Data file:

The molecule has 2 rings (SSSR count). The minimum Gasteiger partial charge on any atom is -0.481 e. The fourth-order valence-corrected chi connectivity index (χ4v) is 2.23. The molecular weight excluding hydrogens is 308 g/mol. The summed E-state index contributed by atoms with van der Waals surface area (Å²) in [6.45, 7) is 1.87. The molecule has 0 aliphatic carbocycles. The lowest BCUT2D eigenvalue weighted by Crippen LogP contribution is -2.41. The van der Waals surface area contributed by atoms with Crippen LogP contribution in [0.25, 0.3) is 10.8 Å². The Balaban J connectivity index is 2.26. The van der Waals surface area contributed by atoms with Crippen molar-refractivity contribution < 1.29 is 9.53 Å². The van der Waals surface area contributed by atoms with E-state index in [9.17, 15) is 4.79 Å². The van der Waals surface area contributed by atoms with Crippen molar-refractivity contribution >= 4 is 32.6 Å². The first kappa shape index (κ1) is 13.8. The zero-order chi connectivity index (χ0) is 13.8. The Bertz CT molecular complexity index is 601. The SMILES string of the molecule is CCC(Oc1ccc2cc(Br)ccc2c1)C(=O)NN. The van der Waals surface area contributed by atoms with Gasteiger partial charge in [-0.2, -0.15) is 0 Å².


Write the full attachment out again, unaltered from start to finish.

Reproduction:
The molecule has 2 rings (SSSR count). The minimum Gasteiger partial charge on any atom is -0.481 e. The fourth-order valence-corrected chi connectivity index (χ4v) is 2.23. The molecular weight excluding hydrogens is 308 g/mol. The summed E-state index contributed by atoms with van der Waals surface area (Å²) in [6.45, 7) is 1.87. The molecule has 0 aliphatic carbocycles. The lowest BCUT2D eigenvalue weighted by Crippen LogP contribution is -2.41. The van der Waals surface area contributed by atoms with Crippen LogP contribution in [0.25, 0.3) is 10.8 Å². The Balaban J connectivity index is 2.26. The van der Waals surface area contributed by atoms with Crippen molar-refractivity contribution < 1.29 is 9.53 Å². The van der Waals surface area contributed by atoms with E-state index in [9.17, 15) is 4.79 Å². The van der Waals surface area contributed by atoms with Crippen molar-refractivity contribution >= 4 is 32.6 Å². The first kappa shape index (κ1) is 13.8. The zero-order chi connectivity index (χ0) is 13.8. The Bertz CT molecular complexity index is 601. The SMILES string of the molecule is CCC(Oc1ccc2cc(Br)ccc2c1)C(=O)NN. The van der Waals surface area contributed by atoms with Gasteiger partial charge in [-0.2, -0.15) is 0 Å².